# Is there a better way of doing this?

mattia gervaz at gmail.com
Fri Mar 6 22:40:31 CET 2009

```Il Fri, 06 Mar 2009 22:28:00 +0100, Peter Otten ha scritto:

> mattia wrote:
>
>> Il Fri, 06 Mar 2009 14:06:14 +0100, Peter Otten ha scritto:
>>
>>> mattia wrote:
>>>
>>>> Hi, I'm new to python, and as the title says, can I improve this
>>>> snippet (readability, speed, tricks):
>>>>
>>>> def get_fitness_and_population(fitness, population):
>>>>     return [(fitness(x), x) for x in population]
>>>>
>>>> def selection(fitness, population):
>>>>     '''
>>>>     Select the parent chromosomes from a population according to
>>>>     their fitness (the better fitness, the bigger chance to be
>>>>     selected) ''' selected_population = []
>>>>     fap = get_fitness_and_population(fitness, population) pop_len =
>>>>     len(population)
>>>>     # elitism (it prevents a loss of the best found solution) # take
>>>>     the only 2 best solutions
>>>>     elite_population = sorted(fap)
>>>>     selected_population += [elite_population[pop_len-1][1]] +
>>>> [elite_population[pop_len-2][1]]
>>>>     # go on with the rest of the elements for i in range(pop_len-2):
>>>>         # do something
>>>
>>> def selection1(fitness, population, N=2):
>>>     rest = sorted(population, key=fitness, reverse=True) best =
>>>     rest[:N] del rest[:N]
>>>     # work with best and rest
>>>
>>>
>>> def selection2(fitness, population, N=2):
>>>     decorated = [(-fitness(p), p) for p in population]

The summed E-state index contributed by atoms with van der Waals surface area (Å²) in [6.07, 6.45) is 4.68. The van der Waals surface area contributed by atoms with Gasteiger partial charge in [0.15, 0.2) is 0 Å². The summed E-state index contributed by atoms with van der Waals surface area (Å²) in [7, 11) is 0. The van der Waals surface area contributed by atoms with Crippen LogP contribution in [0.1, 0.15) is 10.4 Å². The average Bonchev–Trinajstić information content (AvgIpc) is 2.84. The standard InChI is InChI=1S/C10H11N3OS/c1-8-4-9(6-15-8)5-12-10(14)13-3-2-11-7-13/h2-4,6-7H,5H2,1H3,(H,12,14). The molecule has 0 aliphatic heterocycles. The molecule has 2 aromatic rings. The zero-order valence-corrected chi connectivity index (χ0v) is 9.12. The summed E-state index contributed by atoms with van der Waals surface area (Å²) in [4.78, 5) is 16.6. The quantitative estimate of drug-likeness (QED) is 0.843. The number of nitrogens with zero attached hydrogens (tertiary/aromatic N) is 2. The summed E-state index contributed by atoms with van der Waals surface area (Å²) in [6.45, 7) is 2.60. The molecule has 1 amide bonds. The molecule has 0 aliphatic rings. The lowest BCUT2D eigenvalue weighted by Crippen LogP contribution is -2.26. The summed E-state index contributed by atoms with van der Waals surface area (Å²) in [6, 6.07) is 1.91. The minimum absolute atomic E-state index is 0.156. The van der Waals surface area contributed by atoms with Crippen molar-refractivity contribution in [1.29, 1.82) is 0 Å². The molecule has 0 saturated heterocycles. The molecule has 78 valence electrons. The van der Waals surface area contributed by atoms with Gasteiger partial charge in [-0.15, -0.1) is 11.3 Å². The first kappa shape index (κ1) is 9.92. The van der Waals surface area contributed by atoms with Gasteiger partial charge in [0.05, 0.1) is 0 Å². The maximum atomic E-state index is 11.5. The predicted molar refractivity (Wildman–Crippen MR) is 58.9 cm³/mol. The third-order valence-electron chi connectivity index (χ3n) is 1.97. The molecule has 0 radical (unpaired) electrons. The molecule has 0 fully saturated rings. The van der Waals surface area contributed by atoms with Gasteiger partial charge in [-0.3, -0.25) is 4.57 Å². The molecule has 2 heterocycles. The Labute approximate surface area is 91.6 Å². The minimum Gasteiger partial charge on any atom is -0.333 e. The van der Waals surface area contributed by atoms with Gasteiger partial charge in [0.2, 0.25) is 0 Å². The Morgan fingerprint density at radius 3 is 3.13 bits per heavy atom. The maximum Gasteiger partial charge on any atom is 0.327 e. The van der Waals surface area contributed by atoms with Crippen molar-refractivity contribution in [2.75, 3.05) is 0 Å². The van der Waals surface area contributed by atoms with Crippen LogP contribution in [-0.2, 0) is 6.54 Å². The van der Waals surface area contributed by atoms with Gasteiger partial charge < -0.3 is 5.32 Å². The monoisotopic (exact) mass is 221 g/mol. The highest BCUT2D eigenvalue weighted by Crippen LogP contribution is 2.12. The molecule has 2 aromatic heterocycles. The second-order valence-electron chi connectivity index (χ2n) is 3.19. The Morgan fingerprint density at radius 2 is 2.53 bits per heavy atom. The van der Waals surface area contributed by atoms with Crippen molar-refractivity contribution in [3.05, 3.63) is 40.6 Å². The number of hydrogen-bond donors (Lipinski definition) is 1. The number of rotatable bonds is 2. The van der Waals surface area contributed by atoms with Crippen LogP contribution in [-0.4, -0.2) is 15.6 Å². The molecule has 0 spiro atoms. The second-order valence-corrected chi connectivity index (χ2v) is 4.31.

>>>     heapq.heapify(decorated)
>>>
>>>     best = [heapq.heappop(decorated)[1] for _ in range(N)] rest = [p
>>>     for f, p in decorated]
>>>     # work with best and rest
>>>
>>> Both implementations assume that you are no longer interested in the
>>> individuals' fitness once you have partitioned the population in two
>>> groups.
>>>
>>> In theory the second is more efficient for "small" N and "large"
>>> populations.
>>>
>>> Peter
>>
>> Ok, but the fact is that I save the best individuals of the current
>> population, than I'll have to choose the others elements of the new
>> population (than will be N-2) in a random way. The common way is using
>> a roulette wheel selection (based on the fitness of the individuals, if
>> the total fitness is 200, and one individual has a fitness of 10, that
>> this individual will have a 0.05 probability to be selected to form the
>> new population). So in the selection of the best solution I have to use
>> the fitness in order to get the best individual, the last individual
>> use the fitness to have a chance to be selected. Obviously the old
>> population anf the new population must have the same number of
>> individuals.
>
> You're right, it was a bad idea.
>
> Peter

Here is my last shot, where I get rid of all the old intermediate
functions:

def selection(fitness, population):
lp = len(population)
roulette_wheel = []
for x in population:
roulette_wheel += [x]*fitness(x)
selected_population = [[]]*lp
selected_population[:2] = sorted(population, key=fitness,
reverse=True)[:2]
selected_population[2:] = [choice(roulette_wheel) for _ in range
(lp-2)]

```

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